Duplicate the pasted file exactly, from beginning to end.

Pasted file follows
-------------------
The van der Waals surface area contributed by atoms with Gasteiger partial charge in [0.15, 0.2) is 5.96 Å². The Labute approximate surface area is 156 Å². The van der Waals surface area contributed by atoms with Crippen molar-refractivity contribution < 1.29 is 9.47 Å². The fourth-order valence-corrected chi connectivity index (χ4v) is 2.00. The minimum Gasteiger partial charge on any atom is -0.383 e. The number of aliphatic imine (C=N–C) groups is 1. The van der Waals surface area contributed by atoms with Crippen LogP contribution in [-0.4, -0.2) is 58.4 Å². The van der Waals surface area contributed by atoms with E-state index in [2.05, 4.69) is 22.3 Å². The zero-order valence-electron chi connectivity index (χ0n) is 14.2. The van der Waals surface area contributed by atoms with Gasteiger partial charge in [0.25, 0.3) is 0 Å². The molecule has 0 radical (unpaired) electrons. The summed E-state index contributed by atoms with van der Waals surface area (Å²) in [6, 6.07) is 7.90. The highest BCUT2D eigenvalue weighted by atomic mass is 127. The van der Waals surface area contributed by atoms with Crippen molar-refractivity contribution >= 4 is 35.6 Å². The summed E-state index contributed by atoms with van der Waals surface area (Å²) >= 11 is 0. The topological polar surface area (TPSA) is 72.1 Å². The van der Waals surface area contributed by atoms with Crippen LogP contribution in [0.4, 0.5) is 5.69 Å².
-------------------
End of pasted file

The van der Waals surface area contributed by atoms with Gasteiger partial charge in [0.15, 0.2) is 5.96 Å². The Labute approximate surface area is 156 Å². The van der Waals surface area contributed by atoms with Crippen molar-refractivity contribution < 1.29 is 9.47 Å². The fourth-order valence-corrected chi connectivity index (χ4v) is 2.00. The minimum Gasteiger partial charge on any atom is -0.383 e. The number of aliphatic imine (C=N–C) groups is 1. The van der Waals surface area contributed by atoms with Crippen LogP contribution in [-0.4, -0.2) is 58.4 Å². The van der Waals surface area contributed by atoms with E-state index in [2.05, 4.69) is 22.3 Å². The zero-order valence-electron chi connectivity index (χ0n) is 14.2. The van der Waals surface area contributed by atoms with Gasteiger partial charge in [0.25, 0.3) is 0 Å². The molecule has 0 radical (unpaired) electrons. The summed E-state index contributed by atoms with van der Waals surface area (Å²) in [6, 6.07) is 7.90. The highest BCUT2D eigenvalue weighted by atomic mass is 127. The van der Waals surface area contributed by atoms with Crippen molar-refractivity contribution >= 4 is 35.6 Å². The summed E-state index contributed by atoms with van der Waals surface area (Å²) >= 11 is 0. The topological polar surface area (TPSA) is 72.1 Å². The van der Waals surface area contributed by atoms with Crippen LogP contribution in [0.4, 0.5) is 5.69 Å².